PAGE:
OFJ97 Field Journal from Glenn Orton - 2/22/97*Callisto-3 and a nasty surprise for our Europa-4 target:
Part of my work using ground-based telescopes to help with Galileo is to look for features in Jupiter's atmosphere that are relatively stable. We want to be able to predict when we will see, for example, a white oval, so that we'll know exactly how to time the spacecraft's cameras to see it. For our third orbit, we couldn't find any features that we could predict that would be stable over the 8-week period between planning for our next observations of Jupiter, and actually making them. So, the early November target in the C3 encounter was a region of Jupiter not associated with any discrete feature, but simply near the equator.
A group of us were using various telescopes in Hawaii to get both infrared and visible range images of Jupiter. There were also observations up in Jupiter's northern regions to observe auroral pheneomenon in a joint experiment with Galileo's particle and field observations. We were all, at best, "ambushing Jupiter" between clouds. Clouds surrounded us so much that we would try to grab glimpses of the planet between small holes in the clouds - so we'd take many images of something and then afterward see how many of them had viable images of Jupiter. This was a very frustrating time.
Our planning for the next orbit encounter, Europa-4, was causing some concern. Our target was a "5-micron hot spot," the same type of relatively cloudless feature into which the Galileo probe had descended a year earlier. The more observations we had of these hot spots, the better we could understand the probe data. The problem was that the hot spots could appear and then quickly disappear, so predicting their locations weeks in advance was, basically, guesswork.
This was the first time I had to figure out where a fairly ephemeral feature was going to be. Jose Luis Ortiz, a postdoc from Spain, had determined that the hot spot locations could be predicted in a limited sense. If you moved a longitude system at a particular "drift rate" with respect to the bulk of Jupiter's interior (whose rotation rate is known from the variations of the magnetic field and their influence on Jupiter's radio wave emission), then there were particular longitudes which were much more likely to have hot spots than others. Still something of a gamble, but the best we could do.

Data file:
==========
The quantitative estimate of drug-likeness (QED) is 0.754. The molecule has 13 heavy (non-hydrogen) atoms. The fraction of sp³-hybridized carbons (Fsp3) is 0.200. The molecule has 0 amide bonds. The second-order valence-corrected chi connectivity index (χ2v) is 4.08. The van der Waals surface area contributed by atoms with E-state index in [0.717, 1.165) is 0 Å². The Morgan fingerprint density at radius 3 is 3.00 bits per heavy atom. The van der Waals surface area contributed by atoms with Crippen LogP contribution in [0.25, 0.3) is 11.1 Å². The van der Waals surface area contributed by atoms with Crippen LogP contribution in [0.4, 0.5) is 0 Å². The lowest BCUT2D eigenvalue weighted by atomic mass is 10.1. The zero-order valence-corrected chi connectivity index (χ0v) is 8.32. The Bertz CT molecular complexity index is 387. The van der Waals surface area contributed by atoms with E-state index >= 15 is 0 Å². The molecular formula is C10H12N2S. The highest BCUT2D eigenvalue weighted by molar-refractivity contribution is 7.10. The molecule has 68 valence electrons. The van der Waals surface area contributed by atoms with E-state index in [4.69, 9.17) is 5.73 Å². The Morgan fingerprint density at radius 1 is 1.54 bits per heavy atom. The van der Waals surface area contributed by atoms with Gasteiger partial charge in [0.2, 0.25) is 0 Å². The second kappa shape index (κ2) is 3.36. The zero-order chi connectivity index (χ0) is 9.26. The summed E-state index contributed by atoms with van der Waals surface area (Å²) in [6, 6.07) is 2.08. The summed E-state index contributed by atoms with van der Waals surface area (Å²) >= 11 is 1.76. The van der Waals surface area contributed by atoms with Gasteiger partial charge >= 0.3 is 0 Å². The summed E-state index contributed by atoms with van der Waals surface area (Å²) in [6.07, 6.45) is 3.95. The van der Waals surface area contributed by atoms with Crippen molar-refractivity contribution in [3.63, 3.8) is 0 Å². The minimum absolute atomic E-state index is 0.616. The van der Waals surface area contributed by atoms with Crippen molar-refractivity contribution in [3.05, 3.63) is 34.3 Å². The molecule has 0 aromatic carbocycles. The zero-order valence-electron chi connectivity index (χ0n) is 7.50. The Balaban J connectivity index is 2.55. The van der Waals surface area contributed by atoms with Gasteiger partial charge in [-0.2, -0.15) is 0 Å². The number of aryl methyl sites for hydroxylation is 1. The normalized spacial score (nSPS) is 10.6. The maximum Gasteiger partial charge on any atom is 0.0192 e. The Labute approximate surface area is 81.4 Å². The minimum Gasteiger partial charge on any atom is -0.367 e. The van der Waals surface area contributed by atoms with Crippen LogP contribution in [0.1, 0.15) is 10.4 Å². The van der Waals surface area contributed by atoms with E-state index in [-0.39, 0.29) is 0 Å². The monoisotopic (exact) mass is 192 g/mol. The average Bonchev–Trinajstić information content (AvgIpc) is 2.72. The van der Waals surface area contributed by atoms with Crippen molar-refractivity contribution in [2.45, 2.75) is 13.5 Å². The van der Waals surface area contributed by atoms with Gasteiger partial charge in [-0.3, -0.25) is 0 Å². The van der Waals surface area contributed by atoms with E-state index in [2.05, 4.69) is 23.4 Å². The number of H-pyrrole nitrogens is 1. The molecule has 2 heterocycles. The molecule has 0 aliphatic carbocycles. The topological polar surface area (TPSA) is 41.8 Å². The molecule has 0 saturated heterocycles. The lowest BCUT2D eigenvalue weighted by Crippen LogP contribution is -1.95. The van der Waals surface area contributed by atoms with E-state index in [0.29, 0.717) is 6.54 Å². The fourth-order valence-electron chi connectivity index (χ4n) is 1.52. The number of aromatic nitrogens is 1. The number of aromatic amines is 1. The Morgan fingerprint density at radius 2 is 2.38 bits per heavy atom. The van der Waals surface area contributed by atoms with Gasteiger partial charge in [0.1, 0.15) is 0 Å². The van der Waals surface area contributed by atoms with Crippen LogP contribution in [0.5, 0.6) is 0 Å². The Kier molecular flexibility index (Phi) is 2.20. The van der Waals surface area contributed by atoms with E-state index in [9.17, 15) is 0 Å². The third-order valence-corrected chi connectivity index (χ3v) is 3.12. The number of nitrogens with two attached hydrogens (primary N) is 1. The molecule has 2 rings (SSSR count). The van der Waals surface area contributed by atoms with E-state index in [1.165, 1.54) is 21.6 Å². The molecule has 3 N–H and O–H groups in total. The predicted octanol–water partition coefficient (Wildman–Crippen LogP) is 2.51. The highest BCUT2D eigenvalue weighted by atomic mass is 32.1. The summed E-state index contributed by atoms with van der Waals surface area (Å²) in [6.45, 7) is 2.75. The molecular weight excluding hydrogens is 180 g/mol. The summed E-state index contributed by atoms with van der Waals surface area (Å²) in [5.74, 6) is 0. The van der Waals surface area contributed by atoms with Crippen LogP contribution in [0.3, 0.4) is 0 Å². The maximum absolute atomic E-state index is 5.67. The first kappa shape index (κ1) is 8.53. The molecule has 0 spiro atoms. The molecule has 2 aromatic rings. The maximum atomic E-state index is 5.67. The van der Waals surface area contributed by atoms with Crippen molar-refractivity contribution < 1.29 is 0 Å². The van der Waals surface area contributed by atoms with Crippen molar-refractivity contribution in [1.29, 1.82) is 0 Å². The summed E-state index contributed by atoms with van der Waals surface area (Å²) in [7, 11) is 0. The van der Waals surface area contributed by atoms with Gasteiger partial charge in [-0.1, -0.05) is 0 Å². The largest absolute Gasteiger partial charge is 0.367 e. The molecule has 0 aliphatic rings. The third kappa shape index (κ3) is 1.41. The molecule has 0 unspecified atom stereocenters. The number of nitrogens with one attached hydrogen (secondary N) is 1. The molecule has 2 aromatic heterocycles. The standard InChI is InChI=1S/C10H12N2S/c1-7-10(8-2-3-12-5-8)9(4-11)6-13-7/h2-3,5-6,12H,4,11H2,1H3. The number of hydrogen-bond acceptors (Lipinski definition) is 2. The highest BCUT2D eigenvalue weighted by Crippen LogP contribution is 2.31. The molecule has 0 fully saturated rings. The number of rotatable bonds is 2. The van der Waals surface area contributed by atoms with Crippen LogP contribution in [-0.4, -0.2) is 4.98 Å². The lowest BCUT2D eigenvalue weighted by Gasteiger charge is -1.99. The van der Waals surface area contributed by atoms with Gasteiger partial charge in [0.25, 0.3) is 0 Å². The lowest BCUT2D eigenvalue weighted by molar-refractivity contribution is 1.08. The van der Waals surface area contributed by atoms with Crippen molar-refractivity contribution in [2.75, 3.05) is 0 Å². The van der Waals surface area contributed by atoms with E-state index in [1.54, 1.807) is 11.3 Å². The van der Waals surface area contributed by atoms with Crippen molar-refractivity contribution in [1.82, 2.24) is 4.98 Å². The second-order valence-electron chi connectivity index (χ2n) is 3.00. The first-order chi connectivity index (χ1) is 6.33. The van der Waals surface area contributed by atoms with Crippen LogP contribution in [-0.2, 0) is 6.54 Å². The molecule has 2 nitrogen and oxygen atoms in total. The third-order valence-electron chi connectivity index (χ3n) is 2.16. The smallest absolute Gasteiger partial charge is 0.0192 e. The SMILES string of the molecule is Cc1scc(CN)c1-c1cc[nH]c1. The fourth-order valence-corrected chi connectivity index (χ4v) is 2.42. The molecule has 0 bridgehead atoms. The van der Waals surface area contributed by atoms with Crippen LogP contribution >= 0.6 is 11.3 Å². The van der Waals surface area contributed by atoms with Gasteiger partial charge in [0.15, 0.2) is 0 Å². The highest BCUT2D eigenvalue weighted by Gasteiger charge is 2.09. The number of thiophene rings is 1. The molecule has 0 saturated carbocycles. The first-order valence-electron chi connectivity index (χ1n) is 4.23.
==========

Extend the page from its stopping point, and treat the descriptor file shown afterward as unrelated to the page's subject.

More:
Our early C3-support observations--weeks before Galileo would make its own observations of the hot spot--showed that the selected feature was still strong. in early November, and the "service" observing that the staff of the IRTF did for the Galileo project to target atmospheric features and monitor the behavior of Io's volcanos helped fill in time. But, by the end of November, observations showed that major changes had taken place in the cloud structure of out targeted hot spot, and it was gone. Or it had moved--there was a much smaller hot spot at a different location!
I called all the Galileo remote sensing science coordinators who were in charge of the atmospheric observations and tried to pursuade them that, although we couldn't change *when* we did the observation,, we needed at least to change the pointing (that is, the location at which we aimed the cameras). Otherwise, we wouldn't be able to get any observations of a hot spot. This meant lots of work which no one really needed - but everyone understood the importance of this particular feature.
*Europa-6 planning and the final chapter on Europa-4, did we succeed?
(the next field journal will tell, stay tuned)....